Get the idea: Christmas desserts for the un-traditionalist
I love any celebration and I love Christmas. Maybe it is some kind of love for big, shared meals and the fuss of present giving that I inherited with my Italian genes.
It is also great opportunity to go overboard with the cooking, something I see as a positive and maybe a symptom of withdrawal for this ex-professional who misses cooking for a crowd. Non-professionals should delegate and not try to do everything themselves.
It is also the only festival with special food that our culture has left. Though I like serving the traditional northern European winter Christmas food such as roast turkey and plum pudding (because they mean Christmas to me), I often vary the offerings with a cold seafood starter. As I have a wicked sweet tooth I also usually include some untraditional desserts. The following are a few ideas.
Stone lots of cherries (use a cherry pitter or just cut an opening and gently squeeze out the stones), sprinkle with a little sugar and plenty of port. Make or buy a rich chocolate cake and serve in slices with the cherries and chocolate icecream.
Watch my quick sponge video and make a thin sponge cake. Cut it into two identical rectangles and sprinkle each well with rum. Make a sandwich with the two pieces of sponge and fill with diced fresh pineapple and drained sliced canned mangoes. Sprinkled with crushed palm sugar and toasted coconut. Pour the mango syrup over the whole thing and serve sprinkled with more coconut and with thick coconut cream for pouring.
Buy or make little profiteroles (choux pastries). Fill each with real vanilla ice cream and pile into a pyramid on a serving plate. Drizzle extravagantly with chocolate sauce and surround with lots of fresh berries of your choice. Whipped cream on the side.
Make a strawberry Victoria sponge by using my sponge video recipe but make it into two rounds in two 22cm diameter spring-form tins. Spread one half with strawberry jam, plenty of whipped cream with enough brandy in it to taste and sliced strawberries. Top with the other round, cover with lots more whipped cream and sliced strawberries, dust with icing sugar and serve.
Peel and deseed a watermelon. Puree the flesh in a food processor and add sugar to taste and stir in some chocolate chips (a Sicilian idea as they look like the watermelon’s pips). Pour into a shallow dish and freeze, stirring occasionally as it freezes so you have an icy watermelon granita. Serve in chilled tall glasses sprinkled with blackberries, with a dollop of whipped cream.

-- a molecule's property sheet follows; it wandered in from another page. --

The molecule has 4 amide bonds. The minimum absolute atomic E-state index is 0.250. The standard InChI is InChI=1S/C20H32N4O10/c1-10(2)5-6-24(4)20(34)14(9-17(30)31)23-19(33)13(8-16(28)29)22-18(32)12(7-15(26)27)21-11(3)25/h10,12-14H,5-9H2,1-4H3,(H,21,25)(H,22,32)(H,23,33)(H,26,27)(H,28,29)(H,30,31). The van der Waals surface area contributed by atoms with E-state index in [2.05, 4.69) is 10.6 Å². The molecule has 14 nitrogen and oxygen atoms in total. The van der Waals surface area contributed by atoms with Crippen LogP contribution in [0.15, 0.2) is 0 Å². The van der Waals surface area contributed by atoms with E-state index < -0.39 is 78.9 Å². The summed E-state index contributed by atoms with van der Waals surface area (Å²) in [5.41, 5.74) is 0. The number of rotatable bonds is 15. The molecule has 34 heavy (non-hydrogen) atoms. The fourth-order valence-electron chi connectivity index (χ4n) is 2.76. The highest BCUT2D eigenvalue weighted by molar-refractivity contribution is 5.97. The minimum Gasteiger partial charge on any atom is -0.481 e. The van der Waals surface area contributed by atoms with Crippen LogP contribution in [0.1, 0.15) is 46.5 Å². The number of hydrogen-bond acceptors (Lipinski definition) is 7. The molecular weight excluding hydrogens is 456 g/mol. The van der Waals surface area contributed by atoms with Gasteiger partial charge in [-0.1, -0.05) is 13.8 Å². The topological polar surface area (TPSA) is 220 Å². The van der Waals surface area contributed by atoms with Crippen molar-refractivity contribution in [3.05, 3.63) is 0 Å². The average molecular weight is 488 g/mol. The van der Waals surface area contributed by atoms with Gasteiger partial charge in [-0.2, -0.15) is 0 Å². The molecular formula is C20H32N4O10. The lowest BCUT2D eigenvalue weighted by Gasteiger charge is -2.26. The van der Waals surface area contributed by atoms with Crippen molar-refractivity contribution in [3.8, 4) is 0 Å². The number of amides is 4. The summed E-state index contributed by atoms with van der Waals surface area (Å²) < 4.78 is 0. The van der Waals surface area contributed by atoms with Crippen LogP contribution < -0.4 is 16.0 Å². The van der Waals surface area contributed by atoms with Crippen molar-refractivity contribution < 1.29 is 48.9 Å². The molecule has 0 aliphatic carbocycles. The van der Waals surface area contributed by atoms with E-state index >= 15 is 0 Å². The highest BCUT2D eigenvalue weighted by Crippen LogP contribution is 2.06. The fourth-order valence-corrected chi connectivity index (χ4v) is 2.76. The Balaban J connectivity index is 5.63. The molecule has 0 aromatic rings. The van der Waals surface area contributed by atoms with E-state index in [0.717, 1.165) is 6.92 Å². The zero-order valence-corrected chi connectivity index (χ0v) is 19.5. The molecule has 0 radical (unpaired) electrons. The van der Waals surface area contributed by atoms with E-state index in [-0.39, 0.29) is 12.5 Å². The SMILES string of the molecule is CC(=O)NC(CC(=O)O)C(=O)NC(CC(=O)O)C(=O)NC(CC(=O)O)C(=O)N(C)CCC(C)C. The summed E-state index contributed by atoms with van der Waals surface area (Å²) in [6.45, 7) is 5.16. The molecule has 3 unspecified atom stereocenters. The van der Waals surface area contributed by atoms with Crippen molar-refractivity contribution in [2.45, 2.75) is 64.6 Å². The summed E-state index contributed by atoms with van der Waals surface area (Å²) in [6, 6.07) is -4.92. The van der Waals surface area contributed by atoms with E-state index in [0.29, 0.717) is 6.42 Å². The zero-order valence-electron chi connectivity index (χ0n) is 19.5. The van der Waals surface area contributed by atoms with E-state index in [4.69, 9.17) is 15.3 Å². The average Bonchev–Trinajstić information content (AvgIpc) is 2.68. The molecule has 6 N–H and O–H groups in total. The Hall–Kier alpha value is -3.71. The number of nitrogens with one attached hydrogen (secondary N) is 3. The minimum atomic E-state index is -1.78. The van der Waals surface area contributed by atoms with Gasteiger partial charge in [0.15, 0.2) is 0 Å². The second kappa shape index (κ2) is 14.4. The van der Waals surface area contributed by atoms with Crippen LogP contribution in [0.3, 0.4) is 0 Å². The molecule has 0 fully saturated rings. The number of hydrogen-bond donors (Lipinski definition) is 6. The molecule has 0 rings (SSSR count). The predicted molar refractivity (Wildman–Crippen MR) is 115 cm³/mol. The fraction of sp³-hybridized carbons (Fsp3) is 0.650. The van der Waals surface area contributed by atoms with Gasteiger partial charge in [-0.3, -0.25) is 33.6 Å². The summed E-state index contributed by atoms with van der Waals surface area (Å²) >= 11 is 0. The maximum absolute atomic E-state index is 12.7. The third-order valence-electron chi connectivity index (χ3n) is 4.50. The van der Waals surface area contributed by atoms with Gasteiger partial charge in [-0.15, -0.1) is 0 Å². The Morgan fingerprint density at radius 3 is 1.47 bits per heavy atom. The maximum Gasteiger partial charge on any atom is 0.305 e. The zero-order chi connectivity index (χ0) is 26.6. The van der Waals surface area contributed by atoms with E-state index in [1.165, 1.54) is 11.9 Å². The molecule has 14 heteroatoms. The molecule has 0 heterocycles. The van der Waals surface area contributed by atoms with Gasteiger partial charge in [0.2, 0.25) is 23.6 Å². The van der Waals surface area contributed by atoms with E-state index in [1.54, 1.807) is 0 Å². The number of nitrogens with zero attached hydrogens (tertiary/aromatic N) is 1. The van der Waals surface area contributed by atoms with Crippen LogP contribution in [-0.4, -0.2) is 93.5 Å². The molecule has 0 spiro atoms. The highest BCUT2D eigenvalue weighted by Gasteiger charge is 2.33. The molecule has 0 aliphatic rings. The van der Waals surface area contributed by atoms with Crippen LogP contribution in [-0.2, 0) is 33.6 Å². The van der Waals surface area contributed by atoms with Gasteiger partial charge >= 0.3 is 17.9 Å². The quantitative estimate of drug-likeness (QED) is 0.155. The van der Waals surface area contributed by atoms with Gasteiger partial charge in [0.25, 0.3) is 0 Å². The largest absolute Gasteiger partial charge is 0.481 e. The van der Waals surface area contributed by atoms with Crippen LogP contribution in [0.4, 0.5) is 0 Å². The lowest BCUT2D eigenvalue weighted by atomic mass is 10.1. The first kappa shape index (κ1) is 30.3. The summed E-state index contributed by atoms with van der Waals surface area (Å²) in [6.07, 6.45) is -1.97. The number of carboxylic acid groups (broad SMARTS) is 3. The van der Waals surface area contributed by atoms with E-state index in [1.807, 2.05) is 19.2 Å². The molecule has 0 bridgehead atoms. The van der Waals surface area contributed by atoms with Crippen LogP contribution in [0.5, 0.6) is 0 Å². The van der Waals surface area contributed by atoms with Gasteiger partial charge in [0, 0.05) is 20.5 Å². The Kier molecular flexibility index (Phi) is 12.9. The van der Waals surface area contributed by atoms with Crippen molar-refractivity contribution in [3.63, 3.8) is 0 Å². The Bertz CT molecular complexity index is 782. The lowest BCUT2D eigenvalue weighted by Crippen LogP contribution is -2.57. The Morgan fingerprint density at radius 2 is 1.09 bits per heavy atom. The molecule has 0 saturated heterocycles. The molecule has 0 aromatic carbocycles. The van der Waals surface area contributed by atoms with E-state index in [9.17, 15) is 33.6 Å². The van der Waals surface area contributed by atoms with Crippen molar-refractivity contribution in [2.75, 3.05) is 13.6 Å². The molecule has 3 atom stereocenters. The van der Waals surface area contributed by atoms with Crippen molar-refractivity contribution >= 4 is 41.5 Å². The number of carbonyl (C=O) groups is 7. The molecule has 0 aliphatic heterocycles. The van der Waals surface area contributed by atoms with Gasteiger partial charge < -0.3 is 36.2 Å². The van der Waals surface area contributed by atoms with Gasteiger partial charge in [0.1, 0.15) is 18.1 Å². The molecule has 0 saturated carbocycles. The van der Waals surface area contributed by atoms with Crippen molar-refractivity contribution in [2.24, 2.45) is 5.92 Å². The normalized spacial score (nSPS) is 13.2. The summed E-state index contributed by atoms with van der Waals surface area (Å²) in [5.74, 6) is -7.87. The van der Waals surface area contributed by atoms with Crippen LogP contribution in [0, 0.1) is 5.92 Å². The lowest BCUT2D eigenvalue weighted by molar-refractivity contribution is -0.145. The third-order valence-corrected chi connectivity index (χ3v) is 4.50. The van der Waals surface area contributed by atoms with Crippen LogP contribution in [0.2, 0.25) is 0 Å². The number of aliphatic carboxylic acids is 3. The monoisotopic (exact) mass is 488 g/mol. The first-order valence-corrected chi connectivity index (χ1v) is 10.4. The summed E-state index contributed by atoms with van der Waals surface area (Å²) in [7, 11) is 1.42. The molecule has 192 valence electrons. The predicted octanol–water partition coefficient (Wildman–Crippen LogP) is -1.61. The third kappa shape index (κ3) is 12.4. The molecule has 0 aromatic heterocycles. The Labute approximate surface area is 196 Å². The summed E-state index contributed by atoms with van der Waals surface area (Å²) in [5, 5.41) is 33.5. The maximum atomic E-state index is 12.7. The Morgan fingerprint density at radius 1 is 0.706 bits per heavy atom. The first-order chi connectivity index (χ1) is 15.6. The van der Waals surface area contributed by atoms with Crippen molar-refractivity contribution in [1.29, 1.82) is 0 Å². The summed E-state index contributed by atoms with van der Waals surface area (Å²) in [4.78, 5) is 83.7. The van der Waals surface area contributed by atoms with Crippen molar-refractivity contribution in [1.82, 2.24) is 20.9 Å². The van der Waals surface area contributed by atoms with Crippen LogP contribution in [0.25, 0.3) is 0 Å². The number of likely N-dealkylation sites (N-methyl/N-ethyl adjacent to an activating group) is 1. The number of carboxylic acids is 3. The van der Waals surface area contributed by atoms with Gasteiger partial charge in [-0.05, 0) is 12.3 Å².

Make a raspberry fool with whipped cream and lots of slightly crushed raspberries. Put broken sponge fingers (savoiardi or boudoir biscuits) into an impressive bowl and sprinkle well with orange juice — or grappa if there aren’t too many kids around. Pile the raspberry fool on top and sprinkle crushed amaretti biscuits and pomegranate seeds over everything.
Everyone likes Eton mess and I make it with any fresh berries to hand. Puree some of the berries with a little icing sugar to make a runny sauce. Reserve. Break up homemade or bought meringues into small bite-sized pieces and fold together with plenty of slightly crushed berries and whipped cream. Pile into stemmed glasses, add a dollop of the sauce and serve. I also like it well sprinkled with chopped Toblerone.
Again with the sponge video. Make a simple cassata (which is a Sicilian cake, not an icecream) with two rounds of sponge sandwiched with sweetened sheep’s milk ricotta, finely diced candied orange peel and chopped dark chocolate. Cover the cake with thinly rolled bought marzipan in one piece (the marzipan will mould itself over the cake). Decorate the cassata with candied fruit and refrigerate for an hour or two. Serve, untraditionally, with whipped cream.
Buy some small sweet tartlet shells. Bring 150ml of cream to the boil, remove from the heat. Stir in 250g of chopped milk chocolate until completely dissolved, fill each tartlet halfway with this mixture and let them cool. Place small strawberries side by side on top of the chocolate mix and brush liberally (no gaps) with just-melted redcurrant jelly. Let it set and serve tartlets on a large tray with extra strawberries.
Soak golden raisins, sliced dried figs and currants in a little brandy for an hour. Stone and slice cherries, peaches, nectarines, apricots and plums. Place in a large shallow ovenproof dish, add a big splash of red wine and a cinnamon stick and bake at 200C until browned and soft. Remove from the oven and cool. Stir the dried fruit mixture into the roasted fruit mixture and sprinkle well with muscovado sugar. Serve in a big crystal bowl with bought creme anglaise or custard and whipped cream.